The Lens Of Marriage

Verve|October - November 2019

The Lens Of Marriage
The thought of marriage awakens a conventional wedding fantasy from her childhood, but it is also a bitter reminder of her otherness as both a queer woman and a member of the BDSM community. In an honest appointment with herself, Jaya Sharma analyses these contrasting truths
Opashona Ghosh

For someone who’s queer and kinky, I have almost no fantasies. Strange, na? And even stranger, perhaps, is that the one fantasy I do have is of walking down the aisle in a church, wearing a long,flowing, white wedding dress. In stark contrast to the reality, as most fantasies are I guess, of my being someone who has resisted and opposed marriage for most of my adult years. I’m 55 now, and it’s as good a time as any to look back at my life through the lens of marriage.

I’d like to start with when I was in college and lucky enough to have found feminism. Not that my feminist friends were all against marriage, but I certainly was. I gave up no opportunity to declare to coupled friends, at any real or imagined moment of feeling neglected, that friends were as important as lovers and spouses had made sure we forgot this. The image I had — and still do of marriage — is one of a monstrous tree which does not allow anything else to grow below it.

The family pressure started at age 21 after my mother went to a jyotishi. Despite being an inauspicious manglik (or was it double manglik, I don’t dare ask my mother lest it revives her own fantasy about my getting married, which managed to fade only fairly recently), the astrologer assured her that I would soon marry an engineer. To this day, I have never had even a lover who was an engineer, so that’s that.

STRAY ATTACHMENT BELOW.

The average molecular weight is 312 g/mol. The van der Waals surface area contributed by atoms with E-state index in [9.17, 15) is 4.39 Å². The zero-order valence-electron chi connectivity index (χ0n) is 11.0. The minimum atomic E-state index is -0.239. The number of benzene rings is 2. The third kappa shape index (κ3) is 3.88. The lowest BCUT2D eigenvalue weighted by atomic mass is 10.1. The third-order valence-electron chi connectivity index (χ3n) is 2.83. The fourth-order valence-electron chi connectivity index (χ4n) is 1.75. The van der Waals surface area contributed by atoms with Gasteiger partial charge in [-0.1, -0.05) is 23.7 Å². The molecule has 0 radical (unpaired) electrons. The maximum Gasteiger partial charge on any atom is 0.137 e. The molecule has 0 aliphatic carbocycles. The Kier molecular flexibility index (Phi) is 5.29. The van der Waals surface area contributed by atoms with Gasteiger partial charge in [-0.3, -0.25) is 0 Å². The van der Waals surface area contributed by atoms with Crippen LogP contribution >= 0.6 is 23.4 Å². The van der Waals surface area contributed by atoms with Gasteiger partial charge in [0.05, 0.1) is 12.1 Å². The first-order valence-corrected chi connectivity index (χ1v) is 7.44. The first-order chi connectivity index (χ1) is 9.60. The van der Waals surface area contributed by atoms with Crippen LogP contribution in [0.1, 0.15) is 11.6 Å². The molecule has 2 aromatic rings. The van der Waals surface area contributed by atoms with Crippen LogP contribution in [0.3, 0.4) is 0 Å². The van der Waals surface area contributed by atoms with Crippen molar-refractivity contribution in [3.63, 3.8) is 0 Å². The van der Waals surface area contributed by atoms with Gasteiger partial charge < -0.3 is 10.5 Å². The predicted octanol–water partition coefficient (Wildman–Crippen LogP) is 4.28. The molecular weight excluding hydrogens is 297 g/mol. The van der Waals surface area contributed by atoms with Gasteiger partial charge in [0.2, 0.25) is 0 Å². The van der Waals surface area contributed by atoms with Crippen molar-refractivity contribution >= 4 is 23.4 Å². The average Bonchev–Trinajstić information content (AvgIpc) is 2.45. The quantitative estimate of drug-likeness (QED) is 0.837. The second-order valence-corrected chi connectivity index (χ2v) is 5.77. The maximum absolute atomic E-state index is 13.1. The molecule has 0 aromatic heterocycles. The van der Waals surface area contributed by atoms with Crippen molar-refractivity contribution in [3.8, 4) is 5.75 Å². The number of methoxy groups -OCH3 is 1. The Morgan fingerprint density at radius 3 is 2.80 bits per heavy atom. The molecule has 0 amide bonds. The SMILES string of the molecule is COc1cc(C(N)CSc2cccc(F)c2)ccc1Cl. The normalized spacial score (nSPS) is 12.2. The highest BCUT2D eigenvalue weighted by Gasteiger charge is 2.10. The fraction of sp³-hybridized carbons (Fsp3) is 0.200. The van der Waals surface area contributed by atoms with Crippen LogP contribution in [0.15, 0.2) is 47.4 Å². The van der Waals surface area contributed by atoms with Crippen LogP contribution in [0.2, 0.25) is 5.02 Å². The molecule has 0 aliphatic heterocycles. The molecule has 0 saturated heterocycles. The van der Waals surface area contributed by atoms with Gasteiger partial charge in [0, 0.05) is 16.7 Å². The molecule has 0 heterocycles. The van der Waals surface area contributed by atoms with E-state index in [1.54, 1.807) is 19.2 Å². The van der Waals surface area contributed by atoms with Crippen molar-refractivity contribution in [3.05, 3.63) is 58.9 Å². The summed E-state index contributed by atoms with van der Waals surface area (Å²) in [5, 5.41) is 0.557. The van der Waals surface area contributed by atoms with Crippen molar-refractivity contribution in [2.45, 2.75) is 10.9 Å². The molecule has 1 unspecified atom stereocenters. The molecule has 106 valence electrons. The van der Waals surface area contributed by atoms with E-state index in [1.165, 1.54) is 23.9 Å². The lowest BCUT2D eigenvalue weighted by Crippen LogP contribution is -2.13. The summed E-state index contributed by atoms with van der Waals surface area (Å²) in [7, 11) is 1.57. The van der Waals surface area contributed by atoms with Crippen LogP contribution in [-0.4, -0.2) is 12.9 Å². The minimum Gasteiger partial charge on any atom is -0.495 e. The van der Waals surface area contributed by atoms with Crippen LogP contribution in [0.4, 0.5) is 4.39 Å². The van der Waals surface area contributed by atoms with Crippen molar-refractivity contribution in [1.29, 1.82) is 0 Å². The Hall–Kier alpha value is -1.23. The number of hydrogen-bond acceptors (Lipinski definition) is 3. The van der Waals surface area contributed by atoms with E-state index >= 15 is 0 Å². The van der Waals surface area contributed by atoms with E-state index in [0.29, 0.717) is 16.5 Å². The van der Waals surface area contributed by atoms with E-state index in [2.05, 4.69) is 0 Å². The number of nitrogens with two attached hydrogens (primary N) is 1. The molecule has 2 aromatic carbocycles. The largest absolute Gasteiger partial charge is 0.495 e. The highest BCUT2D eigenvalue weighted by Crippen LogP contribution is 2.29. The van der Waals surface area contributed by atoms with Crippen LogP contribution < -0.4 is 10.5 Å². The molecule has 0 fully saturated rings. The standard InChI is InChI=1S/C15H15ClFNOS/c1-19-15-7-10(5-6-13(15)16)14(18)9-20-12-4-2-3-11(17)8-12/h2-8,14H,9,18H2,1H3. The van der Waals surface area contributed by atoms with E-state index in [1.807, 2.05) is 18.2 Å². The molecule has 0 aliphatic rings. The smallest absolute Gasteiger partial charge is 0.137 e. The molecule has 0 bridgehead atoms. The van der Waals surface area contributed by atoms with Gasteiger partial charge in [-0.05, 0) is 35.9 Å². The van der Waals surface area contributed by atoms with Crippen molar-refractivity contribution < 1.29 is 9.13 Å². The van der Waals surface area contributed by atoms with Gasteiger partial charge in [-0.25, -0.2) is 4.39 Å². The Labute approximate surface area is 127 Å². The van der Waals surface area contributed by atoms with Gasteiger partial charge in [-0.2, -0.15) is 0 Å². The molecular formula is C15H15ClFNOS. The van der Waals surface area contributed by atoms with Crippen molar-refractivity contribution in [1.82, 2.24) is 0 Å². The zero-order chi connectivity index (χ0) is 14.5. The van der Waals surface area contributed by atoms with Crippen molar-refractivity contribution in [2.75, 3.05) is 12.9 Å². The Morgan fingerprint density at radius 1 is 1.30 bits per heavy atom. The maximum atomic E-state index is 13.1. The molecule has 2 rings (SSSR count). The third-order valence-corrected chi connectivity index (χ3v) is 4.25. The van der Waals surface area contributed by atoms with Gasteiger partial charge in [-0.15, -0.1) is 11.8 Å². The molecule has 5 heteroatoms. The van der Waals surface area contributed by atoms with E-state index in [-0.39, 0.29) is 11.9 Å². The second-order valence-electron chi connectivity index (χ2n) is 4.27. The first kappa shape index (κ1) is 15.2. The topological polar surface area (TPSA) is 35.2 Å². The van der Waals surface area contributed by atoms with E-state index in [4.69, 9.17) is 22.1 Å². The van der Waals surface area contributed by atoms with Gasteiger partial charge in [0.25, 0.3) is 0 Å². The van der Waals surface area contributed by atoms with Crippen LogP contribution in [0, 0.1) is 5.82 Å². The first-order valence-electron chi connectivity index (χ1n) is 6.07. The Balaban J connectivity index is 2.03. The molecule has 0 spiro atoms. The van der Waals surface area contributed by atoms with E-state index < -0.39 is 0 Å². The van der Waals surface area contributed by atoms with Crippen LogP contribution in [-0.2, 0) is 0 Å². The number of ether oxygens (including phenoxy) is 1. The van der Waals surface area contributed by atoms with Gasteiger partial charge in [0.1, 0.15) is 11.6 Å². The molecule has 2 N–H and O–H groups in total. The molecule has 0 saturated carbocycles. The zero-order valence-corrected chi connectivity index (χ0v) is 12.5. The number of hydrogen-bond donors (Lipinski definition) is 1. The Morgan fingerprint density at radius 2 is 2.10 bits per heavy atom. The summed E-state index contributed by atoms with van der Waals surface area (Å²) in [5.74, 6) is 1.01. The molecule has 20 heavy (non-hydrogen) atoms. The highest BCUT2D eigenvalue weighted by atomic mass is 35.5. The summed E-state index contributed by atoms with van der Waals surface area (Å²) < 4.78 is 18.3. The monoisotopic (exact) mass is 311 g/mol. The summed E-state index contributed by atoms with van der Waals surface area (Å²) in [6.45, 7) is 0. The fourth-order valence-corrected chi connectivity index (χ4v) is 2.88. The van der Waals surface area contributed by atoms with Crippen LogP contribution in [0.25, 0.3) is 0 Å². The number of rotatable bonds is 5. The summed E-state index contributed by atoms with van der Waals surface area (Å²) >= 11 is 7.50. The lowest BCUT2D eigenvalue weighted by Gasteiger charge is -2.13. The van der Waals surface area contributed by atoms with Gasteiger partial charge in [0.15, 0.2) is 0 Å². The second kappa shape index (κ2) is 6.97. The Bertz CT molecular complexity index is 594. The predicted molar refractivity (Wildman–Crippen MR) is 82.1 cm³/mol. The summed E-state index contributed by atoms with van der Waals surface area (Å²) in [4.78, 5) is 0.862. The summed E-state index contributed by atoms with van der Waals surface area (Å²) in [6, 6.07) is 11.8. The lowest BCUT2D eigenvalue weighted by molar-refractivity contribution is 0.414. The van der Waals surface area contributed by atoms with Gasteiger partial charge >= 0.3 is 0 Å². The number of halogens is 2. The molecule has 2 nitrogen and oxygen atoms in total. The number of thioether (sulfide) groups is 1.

This was also the time that I found my first boyfriend, long after all my friends had hooked up. A Tam Brahm who I kept so well a secret from my family that they still don’t know about him. Even though they are from Rajasthan, the caste connect would have made them more than happy (and all ‘South Indians’ are, of course, soft-spoken and gentle). Until then I had understood, in theory, that marriage as an institution was necessary to maintain the caste system, and, now, here it was playing out in my immediate life. I knew the pressure to marry him would have been immense. So a secret he remained.

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October - November 2019